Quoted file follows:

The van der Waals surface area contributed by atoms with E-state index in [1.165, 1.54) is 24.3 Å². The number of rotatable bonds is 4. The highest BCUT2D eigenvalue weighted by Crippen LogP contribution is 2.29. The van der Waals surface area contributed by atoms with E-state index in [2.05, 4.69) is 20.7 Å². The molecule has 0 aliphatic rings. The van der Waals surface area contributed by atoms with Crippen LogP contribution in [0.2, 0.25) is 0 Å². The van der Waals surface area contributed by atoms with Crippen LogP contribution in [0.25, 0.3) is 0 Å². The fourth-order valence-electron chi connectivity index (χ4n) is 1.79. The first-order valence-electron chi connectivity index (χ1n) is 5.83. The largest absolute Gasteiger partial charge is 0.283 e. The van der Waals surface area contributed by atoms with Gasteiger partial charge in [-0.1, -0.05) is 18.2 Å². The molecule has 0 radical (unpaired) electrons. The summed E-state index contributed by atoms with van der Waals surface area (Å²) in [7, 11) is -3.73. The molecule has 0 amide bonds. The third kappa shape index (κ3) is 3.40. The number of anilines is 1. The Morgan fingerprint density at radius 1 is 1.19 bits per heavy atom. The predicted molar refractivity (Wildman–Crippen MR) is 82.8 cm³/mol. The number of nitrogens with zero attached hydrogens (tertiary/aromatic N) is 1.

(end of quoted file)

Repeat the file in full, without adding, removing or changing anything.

The van der Waals surface area contributed by atoms with E-state index in [1.165, 1.54) is 24.3 Å². The number of rotatable bonds is 4. The highest BCUT2D eigenvalue weighted by Crippen LogP contribution is 2.29. The van der Waals surface area contributed by atoms with E-state index in [2.05, 4.69) is 20.7 Å². The molecule has 0 aliphatic rings. The van der Waals surface area contributed by atoms with Crippen LogP contribution in [0.2, 0.25) is 0 Å². The van der Waals surface area contributed by atoms with Crippen LogP contribution in [0.25, 0.3) is 0 Å². The fourth-order valence-electron chi connectivity index (χ4n) is 1.79. The first-order valence-electron chi connectivity index (χ1n) is 5.83. The largest absolute Gasteiger partial charge is 0.283 e. The van der Waals surface area contributed by atoms with Gasteiger partial charge in [-0.1, -0.05) is 18.2 Å². The molecule has 0 radical (unpaired) electrons. The summed E-state index contributed by atoms with van der Waals surface area (Å²) in [7, 11) is -3.73. The molecule has 0 amide bonds. The third kappa shape index (κ3) is 3.40. The number of anilines is 1. The Morgan fingerprint density at radius 1 is 1.19 bits per heavy atom. The predicted molar refractivity (Wildman–Crippen MR) is 82.8 cm³/mol. The number of nitrogens with zero attached hydrogens (tertiary/aromatic N) is 1.